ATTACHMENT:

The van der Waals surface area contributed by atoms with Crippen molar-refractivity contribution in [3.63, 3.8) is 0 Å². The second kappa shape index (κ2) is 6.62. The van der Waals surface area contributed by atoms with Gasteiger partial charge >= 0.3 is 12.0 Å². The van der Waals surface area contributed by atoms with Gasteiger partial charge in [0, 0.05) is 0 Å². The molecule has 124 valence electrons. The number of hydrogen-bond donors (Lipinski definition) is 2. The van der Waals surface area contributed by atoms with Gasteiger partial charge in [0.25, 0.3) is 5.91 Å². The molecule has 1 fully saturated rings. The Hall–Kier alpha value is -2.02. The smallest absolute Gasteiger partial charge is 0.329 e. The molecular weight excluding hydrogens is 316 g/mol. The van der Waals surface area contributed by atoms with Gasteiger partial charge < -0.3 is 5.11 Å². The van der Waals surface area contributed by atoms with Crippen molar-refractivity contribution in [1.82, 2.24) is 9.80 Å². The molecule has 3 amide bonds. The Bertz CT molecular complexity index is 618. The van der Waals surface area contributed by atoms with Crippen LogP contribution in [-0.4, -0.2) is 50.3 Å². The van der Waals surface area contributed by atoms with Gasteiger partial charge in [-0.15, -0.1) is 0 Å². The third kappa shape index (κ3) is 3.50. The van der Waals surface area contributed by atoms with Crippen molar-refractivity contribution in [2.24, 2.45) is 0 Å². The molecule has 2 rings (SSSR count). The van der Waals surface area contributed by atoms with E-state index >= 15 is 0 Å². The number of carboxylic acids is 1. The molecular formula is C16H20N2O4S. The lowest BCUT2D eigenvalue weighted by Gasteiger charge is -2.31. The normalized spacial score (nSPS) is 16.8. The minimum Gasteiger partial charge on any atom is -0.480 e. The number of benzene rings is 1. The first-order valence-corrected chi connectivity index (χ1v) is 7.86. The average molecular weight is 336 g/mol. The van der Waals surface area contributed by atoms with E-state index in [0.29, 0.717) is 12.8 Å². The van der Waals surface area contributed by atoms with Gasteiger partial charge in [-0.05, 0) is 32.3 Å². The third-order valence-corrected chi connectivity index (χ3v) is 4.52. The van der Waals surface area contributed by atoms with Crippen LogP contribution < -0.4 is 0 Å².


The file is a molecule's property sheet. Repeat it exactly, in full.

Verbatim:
The van der Waals surface area contributed by atoms with Crippen molar-refractivity contribution in [3.63, 3.8) is 0 Å². The second kappa shape index (κ2) is 6.62. The van der Waals surface area contributed by atoms with Gasteiger partial charge >= 0.3 is 12.0 Å². The van der Waals surface area contributed by atoms with Gasteiger partial charge in [0, 0.05) is 0 Å². The molecule has 124 valence electrons. The number of hydrogen-bond donors (Lipinski definition) is 2. The van der Waals surface area contributed by atoms with Gasteiger partial charge in [0.25, 0.3) is 5.91 Å². The molecule has 1 fully saturated rings. The Hall–Kier alpha value is -2.02. The smallest absolute Gasteiger partial charge is 0.329 e. The molecular weight excluding hydrogens is 316 g/mol. The van der Waals surface area contributed by atoms with Gasteiger partial charge < -0.3 is 5.11 Å². The van der Waals surface area contributed by atoms with Crippen molar-refractivity contribution in [1.82, 2.24) is 9.80 Å². The molecule has 3 amide bonds. The Bertz CT molecular complexity index is 618. The van der Waals surface area contributed by atoms with Crippen LogP contribution in [-0.4, -0.2) is 50.3 Å². The van der Waals surface area contributed by atoms with Gasteiger partial charge in [-0.15, -0.1) is 0 Å². The third kappa shape index (κ3) is 3.50. The van der Waals surface area contributed by atoms with Crippen molar-refractivity contribution in [2.24, 2.45) is 0 Å². The molecule has 2 rings (SSSR count). The van der Waals surface area contributed by atoms with E-state index >= 15 is 0 Å². The number of carboxylic acids is 1. The molecular formula is C16H20N2O4S. The lowest BCUT2D eigenvalue weighted by Gasteiger charge is -2.31. The normalized spacial score (nSPS) is 16.8. The minimum Gasteiger partial charge on any atom is -0.480 e. The number of benzene rings is 1. The first-order valence-corrected chi connectivity index (χ1v) is 7.86. The average molecular weight is 336 g/mol. The van der Waals surface area contributed by atoms with E-state index in [0.29, 0.717) is 12.8 Å². The van der Waals surface area contributed by atoms with Gasteiger partial charge in [-0.05, 0) is 32.3 Å². The third-order valence-corrected chi connectivity index (χ3v) is 4.52. The van der Waals surface area contributed by atoms with Crippen LogP contribution < -0.4 is 0 Å².